No Surprises Act

A new federal law known as the “No Surprises Act” entitles you to a “Good Faith Estimate” of my fees before you begin counseling. The law is intended to prevent you from receiving a bill greater than you anticipated. I can easily tell you my hourly fees. However, many factors might affect the extent of on- going counseling, including the nature of your concerns, changes in your diagnosis, your personal efforts toward resolving those concerns, and many more. Therefore, my initial estimate of the total cost of counseling is based on the information available to me at the time I made it. Special circumstances may change my initial estimate. I am not required, nor am I able, to provide a diagnosis prior to treatment.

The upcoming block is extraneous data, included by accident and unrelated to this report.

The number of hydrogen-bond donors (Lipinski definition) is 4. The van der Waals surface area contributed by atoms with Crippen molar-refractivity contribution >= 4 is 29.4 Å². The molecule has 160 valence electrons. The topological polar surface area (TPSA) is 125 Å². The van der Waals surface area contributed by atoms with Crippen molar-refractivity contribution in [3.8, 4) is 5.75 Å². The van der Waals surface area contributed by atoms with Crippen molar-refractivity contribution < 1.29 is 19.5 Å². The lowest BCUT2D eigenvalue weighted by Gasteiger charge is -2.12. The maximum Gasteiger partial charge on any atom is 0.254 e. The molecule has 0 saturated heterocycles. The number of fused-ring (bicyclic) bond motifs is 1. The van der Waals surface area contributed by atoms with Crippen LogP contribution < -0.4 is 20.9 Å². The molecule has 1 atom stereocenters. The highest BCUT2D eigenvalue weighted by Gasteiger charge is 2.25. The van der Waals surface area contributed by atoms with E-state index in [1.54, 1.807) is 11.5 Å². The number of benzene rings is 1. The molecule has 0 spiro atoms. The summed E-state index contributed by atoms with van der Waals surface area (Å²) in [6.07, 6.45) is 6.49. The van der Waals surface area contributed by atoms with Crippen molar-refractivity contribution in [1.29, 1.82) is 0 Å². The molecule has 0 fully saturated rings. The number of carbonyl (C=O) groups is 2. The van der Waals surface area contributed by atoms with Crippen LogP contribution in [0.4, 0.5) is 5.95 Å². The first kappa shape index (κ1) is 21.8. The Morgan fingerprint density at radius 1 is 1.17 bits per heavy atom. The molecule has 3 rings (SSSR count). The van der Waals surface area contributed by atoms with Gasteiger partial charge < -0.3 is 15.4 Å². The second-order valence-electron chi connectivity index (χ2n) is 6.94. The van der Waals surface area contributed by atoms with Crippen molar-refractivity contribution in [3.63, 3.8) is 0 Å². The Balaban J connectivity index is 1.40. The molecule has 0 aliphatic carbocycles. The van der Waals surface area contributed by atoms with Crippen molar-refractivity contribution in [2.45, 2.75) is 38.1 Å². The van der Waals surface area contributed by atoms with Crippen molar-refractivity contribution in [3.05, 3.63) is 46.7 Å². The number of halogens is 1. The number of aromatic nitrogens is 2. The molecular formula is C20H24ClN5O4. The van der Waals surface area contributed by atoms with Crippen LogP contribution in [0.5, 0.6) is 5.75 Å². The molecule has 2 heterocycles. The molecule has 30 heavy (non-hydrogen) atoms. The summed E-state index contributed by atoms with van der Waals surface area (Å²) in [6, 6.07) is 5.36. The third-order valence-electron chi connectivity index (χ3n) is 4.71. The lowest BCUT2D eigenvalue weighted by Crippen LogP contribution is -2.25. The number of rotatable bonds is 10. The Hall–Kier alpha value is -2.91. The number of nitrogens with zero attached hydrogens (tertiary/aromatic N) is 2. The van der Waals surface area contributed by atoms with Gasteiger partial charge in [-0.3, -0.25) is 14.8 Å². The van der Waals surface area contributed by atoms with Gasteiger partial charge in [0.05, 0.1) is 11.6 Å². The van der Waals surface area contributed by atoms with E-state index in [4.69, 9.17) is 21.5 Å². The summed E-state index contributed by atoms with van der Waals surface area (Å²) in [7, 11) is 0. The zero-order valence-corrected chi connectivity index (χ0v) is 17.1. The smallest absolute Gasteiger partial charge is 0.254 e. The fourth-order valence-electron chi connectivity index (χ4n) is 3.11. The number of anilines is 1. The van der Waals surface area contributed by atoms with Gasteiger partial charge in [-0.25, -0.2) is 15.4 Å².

As a further protection against billing misunderstandings, Ohio law entitles you to an “informed consent form” explaining my office practices. I provide this form during our intake session and before our first counseling session. Please ask me any questions about my billing because we cannot not begin counseling until you understand the informed consent form and agree to its terms. If I ever changes my billing practices, and before those changes would take place, we will review a new informed consent form that explains the changes and I will ask you to sign it.

Neither of the federal nor the state law offers perfect protections against misunderstandings. We can fill in the gaps and avoid most disputes about billing if you ask questions. Still, from time to time, you may question the amount that I charged. If that happens, I will meet with you to review your concerns.

After meeting, if we cannot resolve your concerns, you may ask for outside help in resolving any billing dispute. For questions or more information about your rights under the No Surprises Act or the fee dispute process, visit or call (800) 368-1019.

Judi Welsh, MS.Ed, LPCC-S